Where, then, is all that next-gen power going? It’s not in the singleplayer AI, which once again spends the first two-thirds of the game politely shooting you once to let you know where the threat is, and the final hour dropping cooked grenades on your toenails. There are, at least, the green shoots of technical advancement in Squads, a new game mode. You create and level up a team of ten soldiers, with bots controlling teammates when you enter a Squads battle. The AI mimics human behaviour, using online tactics such as drop-shots with none of the headset abuse, and some Squads modes are asynchronous, with your crew levelling while you’re offline. The AI’s lacking one crucial element of human behaviour, though: once it gets a bead on you, it rarely misses. Tire of the bots and there’s a briefly entertaining fourplayer co-op mode, Extinction.

As a game released across generations and running on a modified version of an aged engine, Ghosts was never going to be a next-gen showcase, but it’s still a letdown to discover the only tangible result of PS4’s extra processing power is a few sliders being nudged up. It’s a brighter, higher-res version of the same game as ever, and the only sign you’re not simply playing a maxed-out PC build of Black Ops II is the abundance of particles. Whether it’s dust from a crumbling wall, debris fluttering in the aftermath of an explosion or bubbles from a scuba-diving NPC’s air tank, you’re never far away from a big cloud of something small.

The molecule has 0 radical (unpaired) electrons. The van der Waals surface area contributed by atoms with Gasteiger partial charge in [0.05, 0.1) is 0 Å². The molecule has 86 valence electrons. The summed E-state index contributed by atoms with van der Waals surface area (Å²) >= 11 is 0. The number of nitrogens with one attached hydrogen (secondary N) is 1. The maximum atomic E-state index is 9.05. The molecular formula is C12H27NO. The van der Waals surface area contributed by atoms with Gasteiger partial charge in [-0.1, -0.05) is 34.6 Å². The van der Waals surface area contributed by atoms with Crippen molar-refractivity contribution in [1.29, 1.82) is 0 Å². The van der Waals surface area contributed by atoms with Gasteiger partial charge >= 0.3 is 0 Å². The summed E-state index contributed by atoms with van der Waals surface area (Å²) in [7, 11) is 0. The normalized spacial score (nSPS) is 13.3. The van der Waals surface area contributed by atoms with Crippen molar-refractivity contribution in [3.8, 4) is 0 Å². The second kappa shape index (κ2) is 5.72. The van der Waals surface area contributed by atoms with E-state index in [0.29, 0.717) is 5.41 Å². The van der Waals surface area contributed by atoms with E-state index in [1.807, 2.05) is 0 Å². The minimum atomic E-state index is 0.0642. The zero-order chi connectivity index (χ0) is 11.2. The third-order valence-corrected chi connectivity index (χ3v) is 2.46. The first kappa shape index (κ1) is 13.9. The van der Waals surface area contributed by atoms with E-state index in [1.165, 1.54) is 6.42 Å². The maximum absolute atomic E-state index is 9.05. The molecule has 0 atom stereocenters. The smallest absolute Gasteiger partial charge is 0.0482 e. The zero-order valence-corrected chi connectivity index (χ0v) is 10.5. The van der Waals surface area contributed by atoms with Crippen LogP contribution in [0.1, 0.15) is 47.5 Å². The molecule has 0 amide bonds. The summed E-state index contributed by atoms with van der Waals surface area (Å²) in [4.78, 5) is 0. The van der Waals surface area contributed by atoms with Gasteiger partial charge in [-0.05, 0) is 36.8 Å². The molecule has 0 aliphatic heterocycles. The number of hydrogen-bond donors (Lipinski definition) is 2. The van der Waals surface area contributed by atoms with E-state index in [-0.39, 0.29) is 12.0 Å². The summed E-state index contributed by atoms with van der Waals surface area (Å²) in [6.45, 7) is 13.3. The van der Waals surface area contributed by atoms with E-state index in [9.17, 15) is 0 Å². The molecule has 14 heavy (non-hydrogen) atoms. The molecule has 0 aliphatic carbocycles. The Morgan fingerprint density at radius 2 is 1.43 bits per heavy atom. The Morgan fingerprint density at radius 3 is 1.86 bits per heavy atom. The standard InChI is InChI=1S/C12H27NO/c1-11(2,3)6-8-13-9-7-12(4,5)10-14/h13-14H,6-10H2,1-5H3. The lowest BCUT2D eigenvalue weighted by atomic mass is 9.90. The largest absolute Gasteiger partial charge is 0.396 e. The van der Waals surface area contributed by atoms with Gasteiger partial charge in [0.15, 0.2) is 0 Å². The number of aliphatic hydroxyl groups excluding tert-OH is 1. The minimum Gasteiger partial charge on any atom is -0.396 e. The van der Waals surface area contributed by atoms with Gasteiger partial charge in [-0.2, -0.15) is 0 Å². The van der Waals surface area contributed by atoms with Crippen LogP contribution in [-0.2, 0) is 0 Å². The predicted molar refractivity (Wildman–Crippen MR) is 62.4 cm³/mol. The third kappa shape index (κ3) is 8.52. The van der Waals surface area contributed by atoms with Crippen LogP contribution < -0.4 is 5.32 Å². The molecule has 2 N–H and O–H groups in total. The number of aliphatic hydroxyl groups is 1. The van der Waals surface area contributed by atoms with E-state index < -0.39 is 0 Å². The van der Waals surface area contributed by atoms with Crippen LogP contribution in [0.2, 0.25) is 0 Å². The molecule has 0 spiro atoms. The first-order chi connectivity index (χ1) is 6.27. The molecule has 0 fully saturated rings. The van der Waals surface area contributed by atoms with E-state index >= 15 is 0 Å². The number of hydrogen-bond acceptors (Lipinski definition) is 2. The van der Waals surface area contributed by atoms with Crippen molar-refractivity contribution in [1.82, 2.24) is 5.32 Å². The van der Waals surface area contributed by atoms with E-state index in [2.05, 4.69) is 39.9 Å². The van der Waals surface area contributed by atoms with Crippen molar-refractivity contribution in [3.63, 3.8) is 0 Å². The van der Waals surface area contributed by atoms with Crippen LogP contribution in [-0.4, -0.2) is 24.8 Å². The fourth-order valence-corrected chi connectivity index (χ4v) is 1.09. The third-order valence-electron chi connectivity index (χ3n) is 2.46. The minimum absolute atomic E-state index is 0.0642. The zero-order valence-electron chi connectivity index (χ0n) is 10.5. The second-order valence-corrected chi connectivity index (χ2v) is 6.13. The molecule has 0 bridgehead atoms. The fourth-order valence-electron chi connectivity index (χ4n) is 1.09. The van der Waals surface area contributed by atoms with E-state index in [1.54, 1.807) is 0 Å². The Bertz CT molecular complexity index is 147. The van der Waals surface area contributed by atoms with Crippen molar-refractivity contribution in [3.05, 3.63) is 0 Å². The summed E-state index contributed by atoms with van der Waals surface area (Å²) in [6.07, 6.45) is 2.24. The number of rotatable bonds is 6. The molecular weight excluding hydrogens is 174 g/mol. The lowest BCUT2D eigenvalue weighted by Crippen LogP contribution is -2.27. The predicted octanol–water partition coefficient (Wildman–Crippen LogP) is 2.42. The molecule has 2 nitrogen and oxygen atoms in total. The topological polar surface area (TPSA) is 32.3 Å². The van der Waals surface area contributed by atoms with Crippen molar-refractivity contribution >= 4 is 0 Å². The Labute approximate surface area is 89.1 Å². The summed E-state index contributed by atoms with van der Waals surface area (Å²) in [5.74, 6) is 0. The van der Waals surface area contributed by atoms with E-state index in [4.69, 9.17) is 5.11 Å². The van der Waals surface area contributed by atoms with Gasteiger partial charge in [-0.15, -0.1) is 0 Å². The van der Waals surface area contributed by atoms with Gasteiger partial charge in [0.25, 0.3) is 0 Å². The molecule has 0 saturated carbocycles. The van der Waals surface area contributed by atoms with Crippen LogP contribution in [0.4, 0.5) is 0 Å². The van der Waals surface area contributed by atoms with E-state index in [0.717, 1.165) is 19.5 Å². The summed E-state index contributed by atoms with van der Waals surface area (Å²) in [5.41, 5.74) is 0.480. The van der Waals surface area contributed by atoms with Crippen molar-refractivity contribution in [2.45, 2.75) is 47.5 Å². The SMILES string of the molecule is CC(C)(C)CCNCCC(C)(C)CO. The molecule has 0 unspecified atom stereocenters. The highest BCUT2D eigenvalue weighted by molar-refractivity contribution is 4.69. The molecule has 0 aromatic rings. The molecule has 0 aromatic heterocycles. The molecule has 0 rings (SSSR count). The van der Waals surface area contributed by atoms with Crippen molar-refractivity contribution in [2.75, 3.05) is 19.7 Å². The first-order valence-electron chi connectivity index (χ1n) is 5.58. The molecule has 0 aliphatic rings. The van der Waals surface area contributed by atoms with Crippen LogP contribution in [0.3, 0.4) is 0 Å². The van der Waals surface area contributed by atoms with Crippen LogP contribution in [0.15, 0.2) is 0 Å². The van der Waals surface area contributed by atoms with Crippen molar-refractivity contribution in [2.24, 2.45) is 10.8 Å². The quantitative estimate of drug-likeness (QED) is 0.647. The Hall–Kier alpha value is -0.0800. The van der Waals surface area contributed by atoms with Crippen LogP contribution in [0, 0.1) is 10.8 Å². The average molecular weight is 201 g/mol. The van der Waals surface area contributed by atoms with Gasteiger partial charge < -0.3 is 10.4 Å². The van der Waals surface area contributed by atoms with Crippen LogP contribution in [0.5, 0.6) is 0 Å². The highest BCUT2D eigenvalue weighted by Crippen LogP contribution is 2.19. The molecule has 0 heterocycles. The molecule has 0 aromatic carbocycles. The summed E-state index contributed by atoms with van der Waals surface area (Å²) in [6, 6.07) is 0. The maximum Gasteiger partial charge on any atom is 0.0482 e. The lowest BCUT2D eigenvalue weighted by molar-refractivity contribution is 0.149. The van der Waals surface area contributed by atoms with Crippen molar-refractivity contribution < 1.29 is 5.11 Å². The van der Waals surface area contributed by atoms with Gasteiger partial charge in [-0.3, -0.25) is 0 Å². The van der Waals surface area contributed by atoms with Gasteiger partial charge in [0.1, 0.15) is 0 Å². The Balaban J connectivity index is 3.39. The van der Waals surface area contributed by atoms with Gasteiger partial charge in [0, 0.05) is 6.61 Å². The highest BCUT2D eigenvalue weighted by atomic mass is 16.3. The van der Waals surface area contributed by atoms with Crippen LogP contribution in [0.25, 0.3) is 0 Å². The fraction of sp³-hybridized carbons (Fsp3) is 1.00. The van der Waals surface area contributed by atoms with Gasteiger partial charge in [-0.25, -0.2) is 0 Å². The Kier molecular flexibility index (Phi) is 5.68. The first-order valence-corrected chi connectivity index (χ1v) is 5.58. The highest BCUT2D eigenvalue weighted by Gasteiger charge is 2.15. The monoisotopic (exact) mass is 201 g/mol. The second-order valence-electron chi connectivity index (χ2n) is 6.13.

Elsewhere, there is only disappointment in how the next-gen consoles’ power has, or rather hasn’t, been used. After a plane crash, we skulk through the undergrowth and dispatch an enemy search party. This abundant hi-res foliage doesn’t react to our presence at all. Things are even worse on Xbox One, where resolution is dialled down in favour of the series’ 60fps tradition and the game runs at 720p. While the PS4 version runs at a native 1080p, that precious framerate drops briefly before checkpoints, which are at least placed so that the odd stutter never affects gunplay. On current-gen consoles, meanwhile, a 12-player cap means the end of the nine-vs-nine Ground War mode.

Many will be satisfied by the simple existence of a COD game on the day next-gen hardware launches, but this is a missed opportunity nonetheless. The studio that defined the console FPS in the current generation has declined to do the same here. By the time it gets another chance, it may be too late.

PS4 version tested. Call Of Duty: Ghosts is out now on 360, PC, PS3 and Wii U. It will be released on Xbox One on November 22 and November 29 on PS4.